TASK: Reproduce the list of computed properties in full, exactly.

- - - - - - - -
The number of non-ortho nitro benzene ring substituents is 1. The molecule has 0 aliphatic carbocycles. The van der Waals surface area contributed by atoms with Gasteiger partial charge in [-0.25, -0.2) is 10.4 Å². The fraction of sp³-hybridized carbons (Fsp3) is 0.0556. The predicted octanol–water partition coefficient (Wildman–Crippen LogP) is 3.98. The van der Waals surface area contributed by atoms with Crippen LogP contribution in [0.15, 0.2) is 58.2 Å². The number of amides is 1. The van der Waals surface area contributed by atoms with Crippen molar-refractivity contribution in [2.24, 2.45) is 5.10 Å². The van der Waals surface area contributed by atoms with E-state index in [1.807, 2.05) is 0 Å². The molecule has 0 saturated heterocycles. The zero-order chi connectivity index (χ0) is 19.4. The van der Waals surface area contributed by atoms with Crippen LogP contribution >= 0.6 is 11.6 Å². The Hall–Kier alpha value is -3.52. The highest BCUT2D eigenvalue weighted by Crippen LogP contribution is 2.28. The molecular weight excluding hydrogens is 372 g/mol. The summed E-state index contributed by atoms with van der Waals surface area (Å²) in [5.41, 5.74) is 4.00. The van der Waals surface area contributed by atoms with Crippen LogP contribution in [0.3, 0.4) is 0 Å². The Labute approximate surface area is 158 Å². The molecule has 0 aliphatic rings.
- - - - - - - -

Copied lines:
The number of non-ortho nitro benzene ring substituents is 1. The molecule has 0 aliphatic carbocycles. The van der Waals surface area contributed by atoms with Gasteiger partial charge in [-0.25, -0.2) is 10.4 Å². The fraction of sp³-hybridized carbons (Fsp3) is 0.0556. The predicted octanol–water partition coefficient (Wildman–Crippen LogP) is 3.98. The van der Waals surface area contributed by atoms with Crippen LogP contribution in [0.15, 0.2) is 58.2 Å². The number of amides is 1. The van der Waals surface area contributed by atoms with Crippen molar-refractivity contribution in [2.24, 2.45) is 5.10 Å². The van der Waals surface area contributed by atoms with E-state index in [1.807, 2.05) is 0 Å². The molecule has 0 saturated heterocycles. The zero-order chi connectivity index (χ0) is 19.4. The van der Waals surface area contributed by atoms with Crippen LogP contribution >= 0.6 is 11.6 Å². The Hall–Kier alpha value is -3.52. The highest BCUT2D eigenvalue weighted by Crippen LogP contribution is 2.28. The molecular weight excluding hydrogens is 372 g/mol. The summed E-state index contributed by atoms with van der Waals surface area (Å²) in [5.41, 5.74) is 4.00. The van der Waals surface area contributed by atoms with Crippen LogP contribution in [0.3, 0.4) is 0 Å². The Labute approximate surface area is 158 Å². The molecule has 0 aliphatic rings.